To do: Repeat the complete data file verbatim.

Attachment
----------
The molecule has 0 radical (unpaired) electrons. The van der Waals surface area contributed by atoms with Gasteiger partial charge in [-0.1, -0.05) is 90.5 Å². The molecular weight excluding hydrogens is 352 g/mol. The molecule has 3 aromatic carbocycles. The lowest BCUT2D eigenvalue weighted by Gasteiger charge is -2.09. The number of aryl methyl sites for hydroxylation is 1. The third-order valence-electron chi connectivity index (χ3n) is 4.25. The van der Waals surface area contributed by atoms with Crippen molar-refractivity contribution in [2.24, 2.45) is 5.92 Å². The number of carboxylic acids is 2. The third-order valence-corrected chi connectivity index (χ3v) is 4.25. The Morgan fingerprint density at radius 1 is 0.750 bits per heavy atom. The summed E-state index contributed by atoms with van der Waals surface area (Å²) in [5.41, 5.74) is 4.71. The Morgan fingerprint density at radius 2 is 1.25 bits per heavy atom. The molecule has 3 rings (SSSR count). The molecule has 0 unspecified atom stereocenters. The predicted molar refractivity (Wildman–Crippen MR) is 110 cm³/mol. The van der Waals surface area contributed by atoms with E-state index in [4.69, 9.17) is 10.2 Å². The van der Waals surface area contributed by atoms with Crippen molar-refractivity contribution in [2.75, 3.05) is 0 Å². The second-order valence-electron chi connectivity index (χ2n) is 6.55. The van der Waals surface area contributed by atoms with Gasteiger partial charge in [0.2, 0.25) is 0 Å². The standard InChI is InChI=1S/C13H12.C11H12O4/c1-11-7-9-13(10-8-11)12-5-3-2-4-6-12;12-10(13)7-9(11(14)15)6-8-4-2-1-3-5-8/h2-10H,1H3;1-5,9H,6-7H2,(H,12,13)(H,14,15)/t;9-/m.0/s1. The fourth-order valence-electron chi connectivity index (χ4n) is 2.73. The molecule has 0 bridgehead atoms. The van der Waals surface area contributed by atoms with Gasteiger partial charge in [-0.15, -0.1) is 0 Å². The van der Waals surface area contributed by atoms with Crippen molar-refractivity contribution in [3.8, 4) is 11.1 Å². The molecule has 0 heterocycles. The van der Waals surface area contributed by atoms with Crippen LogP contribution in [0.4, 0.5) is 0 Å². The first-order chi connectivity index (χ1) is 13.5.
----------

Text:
The molecule has 0 radical (unpaired) electrons. The van der Waals surface area contributed by atoms with Gasteiger partial charge in [-0.1, -0.05) is 90.5 Å². The molecular weight excluding hydrogens is 352 g/mol. The molecule has 3 aromatic carbocycles. The lowest BCUT2D eigenvalue weighted by Gasteiger charge is -2.09. The number of aryl methyl sites for hydroxylation is 1. The third-order valence-electron chi connectivity index (χ3n) is 4.25. The van der Waals surface area contributed by atoms with Crippen molar-refractivity contribution in [2.24, 2.45) is 5.92 Å². The number of carboxylic acids is 2. The third-order valence-corrected chi connectivity index (χ3v) is 4.25. The Morgan fingerprint density at radius 1 is 0.750 bits per heavy atom. The summed E-state index contributed by atoms with van der Waals surface area (Å²) in [5.41, 5.74) is 4.71. The Morgan fingerprint density at radius 2 is 1.25 bits per heavy atom. The molecule has 3 rings (SSSR count). The molecule has 0 unspecified atom stereocenters. The predicted molar refractivity (Wildman–Crippen MR) is 110 cm³/mol. The van der Waals surface area contributed by atoms with E-state index in [4.69, 9.17) is 10.2 Å². The van der Waals surface area contributed by atoms with Crippen molar-refractivity contribution in [2.75, 3.05) is 0 Å². The second-order valence-electron chi connectivity index (χ2n) is 6.55. The van der Waals surface area contributed by atoms with Gasteiger partial charge in [0.2, 0.25) is 0 Å². The standard InChI is InChI=1S/C13H12.C11H12O4/c1-11-7-9-13(10-8-11)12-5-3-2-4-6-12;12-10(13)7-9(11(14)15)6-8-4-2-1-3-5-8/h2-10H,1H3;1-5,9H,6-7H2,(H,12,13)(H,14,15)/t;9-/m.0/s1. The fourth-order valence-electron chi connectivity index (χ4n) is 2.73. The molecule has 0 bridgehead atoms. The van der Waals surface area contributed by atoms with Gasteiger partial charge in [-0.15, -0.1) is 0 Å². The van der Waals surface area contributed by atoms with Crippen molar-refractivity contribution in [3.8, 4) is 11.1 Å². The molecule has 0 heterocycles. The van der Waals surface area contributed by atoms with Crippen LogP contribution in [0.4, 0.5) is 0 Å². The first-order chi connectivity index (χ1) is 13.5.